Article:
Picasso at the Lapin Agile -- Long Wharf

By Marlene S. Gaylinn

“The Underpants,” which played last season at Long Wharf Theatre, was so successful that Gordon Edelstein is directing another clever work by multi-talented Steve Martin called, “Picasso At The Lapin Agile.”

This comedy takes place in Paris at the beginning of the 20th century, when this city was the hub of some of the world’s most talented movers and shakers. During this period, The Lapin Agile, which means “nimble rabbit,” served as a drinking and meeting place for the exchange of the latest, creative ideas. This setting also became the inspiration for Steve Martin who imagined what it might have been like for a variety of eccentric geniuses to meet in one place and crash heads and personalities.

And so, we are taken back in time for a glimpse of what was in the minds of advanced thinkers about a century ago. The ensemble of vividly, colorful characters are:¬†Albert Einstein (Robbie Tann), Pablo Picasso (Grayson Dejesus), an elderly, customer named, “Gaston” (David Margulies), the friendly and wise bar tender (Tom Rus Farrell), his sexy partner, Germaine (Penny Balfour), several women of various stature in society, all played by talented, Dina Shihabi, a futuristic visitor in blue suede shoes (Jake Silbermann), an inventor named, “Sagot”(Ronald Guttman), and, a hyperactive, inept¬†businessman who masquerades as a genius bearing the colorful name, “Schmendiman” (Jonathan Spivey).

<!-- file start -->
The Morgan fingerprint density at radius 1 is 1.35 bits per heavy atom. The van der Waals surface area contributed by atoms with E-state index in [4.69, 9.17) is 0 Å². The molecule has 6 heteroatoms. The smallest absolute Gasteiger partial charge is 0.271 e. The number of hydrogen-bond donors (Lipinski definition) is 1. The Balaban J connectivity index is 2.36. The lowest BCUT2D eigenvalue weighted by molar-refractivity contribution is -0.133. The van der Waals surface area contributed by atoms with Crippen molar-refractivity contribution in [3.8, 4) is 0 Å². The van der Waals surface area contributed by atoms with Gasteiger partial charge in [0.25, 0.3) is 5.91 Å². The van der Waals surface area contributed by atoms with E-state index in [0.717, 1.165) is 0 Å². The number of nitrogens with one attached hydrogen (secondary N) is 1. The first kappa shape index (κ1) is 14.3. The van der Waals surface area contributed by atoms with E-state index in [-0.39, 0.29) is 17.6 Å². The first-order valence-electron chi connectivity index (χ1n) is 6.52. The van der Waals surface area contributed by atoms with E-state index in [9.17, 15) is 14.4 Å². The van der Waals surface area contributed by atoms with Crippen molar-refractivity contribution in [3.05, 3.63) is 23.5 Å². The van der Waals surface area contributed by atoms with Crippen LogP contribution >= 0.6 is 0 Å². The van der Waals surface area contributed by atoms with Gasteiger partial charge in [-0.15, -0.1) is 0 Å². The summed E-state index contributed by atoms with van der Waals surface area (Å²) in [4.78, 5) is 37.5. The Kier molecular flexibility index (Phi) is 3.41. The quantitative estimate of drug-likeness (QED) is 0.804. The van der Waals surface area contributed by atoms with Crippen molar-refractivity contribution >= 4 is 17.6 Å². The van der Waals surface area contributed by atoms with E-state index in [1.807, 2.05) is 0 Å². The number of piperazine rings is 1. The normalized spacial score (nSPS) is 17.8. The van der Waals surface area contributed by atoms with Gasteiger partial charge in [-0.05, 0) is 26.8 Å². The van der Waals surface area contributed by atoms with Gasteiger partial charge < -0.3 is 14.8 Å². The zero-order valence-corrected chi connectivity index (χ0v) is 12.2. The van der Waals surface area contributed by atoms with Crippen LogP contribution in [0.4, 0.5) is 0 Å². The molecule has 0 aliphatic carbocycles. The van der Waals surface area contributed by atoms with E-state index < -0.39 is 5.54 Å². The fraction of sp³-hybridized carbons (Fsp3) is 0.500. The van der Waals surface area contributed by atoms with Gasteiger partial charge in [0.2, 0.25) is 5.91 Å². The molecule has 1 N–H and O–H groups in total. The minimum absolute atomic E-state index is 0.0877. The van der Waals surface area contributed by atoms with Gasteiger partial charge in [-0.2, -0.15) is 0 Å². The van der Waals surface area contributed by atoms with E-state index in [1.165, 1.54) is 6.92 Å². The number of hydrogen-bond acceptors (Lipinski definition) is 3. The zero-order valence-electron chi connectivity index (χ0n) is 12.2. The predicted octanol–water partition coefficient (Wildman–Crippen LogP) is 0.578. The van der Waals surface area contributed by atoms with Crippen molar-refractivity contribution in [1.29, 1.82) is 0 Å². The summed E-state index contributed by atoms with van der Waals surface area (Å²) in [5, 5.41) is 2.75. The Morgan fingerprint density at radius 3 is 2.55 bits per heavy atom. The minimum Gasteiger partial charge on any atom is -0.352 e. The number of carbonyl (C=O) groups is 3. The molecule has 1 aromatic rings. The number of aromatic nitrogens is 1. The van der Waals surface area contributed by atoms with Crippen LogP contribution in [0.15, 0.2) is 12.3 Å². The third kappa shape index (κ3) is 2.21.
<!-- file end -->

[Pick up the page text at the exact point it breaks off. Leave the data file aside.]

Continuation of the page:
For the benefit of those who don’t know why the fictitious name “Schmendiman” sounds so amusing, it’s because the word is derived from the Yiddish designation, “schmendrick.” “He’s a schmendrick!” refers to a “little nobody.” It is often used as a derogatory comment about a person that should have known better. And, living up to his character, Spivey milks his small, comic role to the fullest.

In this one act comedy, Steve Martin plays with the notion that all clever people, despite individual personalities and pursuits, can meet on common ground and enjoy mutual camaraderie. Keep in mind that this amusing fantasy was created by Martin’s own genius.

Plays to: December 21 -- Tickets: 203-787-4284
This review appears in “On CT & NY Theatre” December/2012

 

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